- Philharmonic who explore the ways that composers in America have expressed stories of immigration and migration through their music at 12:45 pm;
- At 2:30 pm at The New York Public Library for the Performing Arts, Leslie Fornino’s one-woman show The Story Goes On, her quirky perspective on life told through storytelling, incorporating Broadway and pop tunes;
- The Metropolitan Opera opens its lobby from 9-10 am and 3-4 pm for visitors to walk up the famous grand staircase of the opera house, admire the iconic crystal chandeliers, and view the two large paintings, almost 26-feet in width, by contemporary artist Cecily
- Brown, on the Grand Tier and Dress Circle; and
- The Film Society of Lincoln Center opens the Amphitheater at the Elinor Bunin Munroe Film Center for free programming related to their 50th anniversary from 10:00 am-2:30 pm.
* A limited number of free tickets will be distributed on a first-come, first served basis on Josie Robertson Plaza beginning at 10 am.
The anniversary weekend continues with a Diamond Jubilee Gala fundraiser hosted by Harlem resident Neil Patrick Harris (above) on Sunday, May 5 at 5:30 pm. The evening will honor four families who have had a transformative influence on Lincoln Center: the Audrey and Martin Gruss Family, the Rockefeller Family, the Daisy, and Paul Soros Family, and the Laurie M. Tisch Family. As Lincoln Center renews its commitment to supporting a thriving campus for the next generation, funds raised will help benefit the organization’s artistic and educational activities which reach millions every year on campus and beyond.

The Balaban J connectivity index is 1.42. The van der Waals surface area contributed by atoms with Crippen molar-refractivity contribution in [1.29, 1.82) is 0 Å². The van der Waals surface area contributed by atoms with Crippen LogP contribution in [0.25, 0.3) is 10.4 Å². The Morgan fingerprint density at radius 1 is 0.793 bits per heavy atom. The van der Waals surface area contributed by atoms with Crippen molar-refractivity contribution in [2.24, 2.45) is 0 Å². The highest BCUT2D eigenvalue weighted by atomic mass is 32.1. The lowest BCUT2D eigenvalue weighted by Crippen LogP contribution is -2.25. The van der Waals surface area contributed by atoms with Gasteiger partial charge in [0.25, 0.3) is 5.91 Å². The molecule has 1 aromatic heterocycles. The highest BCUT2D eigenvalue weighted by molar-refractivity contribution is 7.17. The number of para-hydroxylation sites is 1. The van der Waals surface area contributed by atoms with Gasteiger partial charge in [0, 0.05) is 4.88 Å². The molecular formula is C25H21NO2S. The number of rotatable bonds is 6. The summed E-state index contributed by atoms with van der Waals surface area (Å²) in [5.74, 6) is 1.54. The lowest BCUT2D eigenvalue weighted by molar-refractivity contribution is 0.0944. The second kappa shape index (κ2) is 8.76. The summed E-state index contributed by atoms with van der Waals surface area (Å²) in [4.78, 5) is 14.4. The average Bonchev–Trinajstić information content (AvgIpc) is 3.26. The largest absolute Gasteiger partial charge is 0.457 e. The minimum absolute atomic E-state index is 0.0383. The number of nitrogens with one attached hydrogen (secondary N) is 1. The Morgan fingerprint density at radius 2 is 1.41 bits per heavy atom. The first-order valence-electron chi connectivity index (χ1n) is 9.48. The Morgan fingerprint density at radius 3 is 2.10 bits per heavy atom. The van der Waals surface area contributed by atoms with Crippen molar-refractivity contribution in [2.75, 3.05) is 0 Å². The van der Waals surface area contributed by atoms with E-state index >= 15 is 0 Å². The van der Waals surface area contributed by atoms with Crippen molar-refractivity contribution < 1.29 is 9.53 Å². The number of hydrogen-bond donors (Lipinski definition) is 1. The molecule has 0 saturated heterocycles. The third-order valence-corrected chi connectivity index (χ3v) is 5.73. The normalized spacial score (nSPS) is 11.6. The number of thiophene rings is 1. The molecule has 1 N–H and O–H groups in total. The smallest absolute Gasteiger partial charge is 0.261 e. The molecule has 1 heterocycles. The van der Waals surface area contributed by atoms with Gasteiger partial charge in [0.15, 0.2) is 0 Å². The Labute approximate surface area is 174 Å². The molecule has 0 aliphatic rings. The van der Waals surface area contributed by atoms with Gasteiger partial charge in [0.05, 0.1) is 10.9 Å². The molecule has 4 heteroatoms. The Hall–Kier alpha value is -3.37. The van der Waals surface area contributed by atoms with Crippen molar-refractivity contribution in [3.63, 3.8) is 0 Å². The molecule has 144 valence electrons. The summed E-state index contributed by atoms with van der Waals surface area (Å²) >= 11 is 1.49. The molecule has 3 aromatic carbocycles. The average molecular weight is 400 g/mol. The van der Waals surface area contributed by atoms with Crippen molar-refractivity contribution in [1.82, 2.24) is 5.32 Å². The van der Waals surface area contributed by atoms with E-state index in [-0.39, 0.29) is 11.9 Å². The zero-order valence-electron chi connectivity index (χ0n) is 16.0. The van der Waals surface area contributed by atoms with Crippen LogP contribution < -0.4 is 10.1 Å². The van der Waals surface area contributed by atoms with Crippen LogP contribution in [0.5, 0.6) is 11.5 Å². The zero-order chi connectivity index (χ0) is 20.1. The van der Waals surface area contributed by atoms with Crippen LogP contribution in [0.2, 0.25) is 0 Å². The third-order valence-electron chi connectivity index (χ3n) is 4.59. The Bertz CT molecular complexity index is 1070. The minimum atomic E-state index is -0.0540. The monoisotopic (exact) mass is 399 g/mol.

A bold idea at the time of its inception, Lincoln Center has grown to become home for eleven distinguished cultural organizations and is an international leader in arts education, serving more than 6 million people on campus annually and millions more through broadcast and digital channels.
In front of a crowd of 12,000 and a TV audience of millions, President Dwight D. Eisenhower presided over Lincoln Center’s groundbreaking on May 14, 1959. He described it as “a great cultural adventure,” saying, in part, “Here will occur a true interchange of the fruits of national cultures. From this will develop a growth that will spread to the corners of the Earth, bringing with it the kind of human message that only individuals—not governments—can transmit.” The ceremony included a performance of the U.S. national anthem by the New York Philharmonic and Juilliard Chorus, as well as solo performances by singers from The Metropolitan Opera, with Leonard Bernstein as master of ceremonies. Additional history may be found in this photo and video slideshow and at LincolnCenter.org/60.
A schedule of 60th Anniversary Block Party events is available here.
Photo credit: 1) Lincoln Center Groundbreaking Ceremony, May 14, 1959, from Michelle Tabnick. 2) Neil Patrick Harris. 3) Lincoln Center Groundbreaking Ceremony, May 14 1959, President Dwight D. Eisenhower from Michelle Tabnick.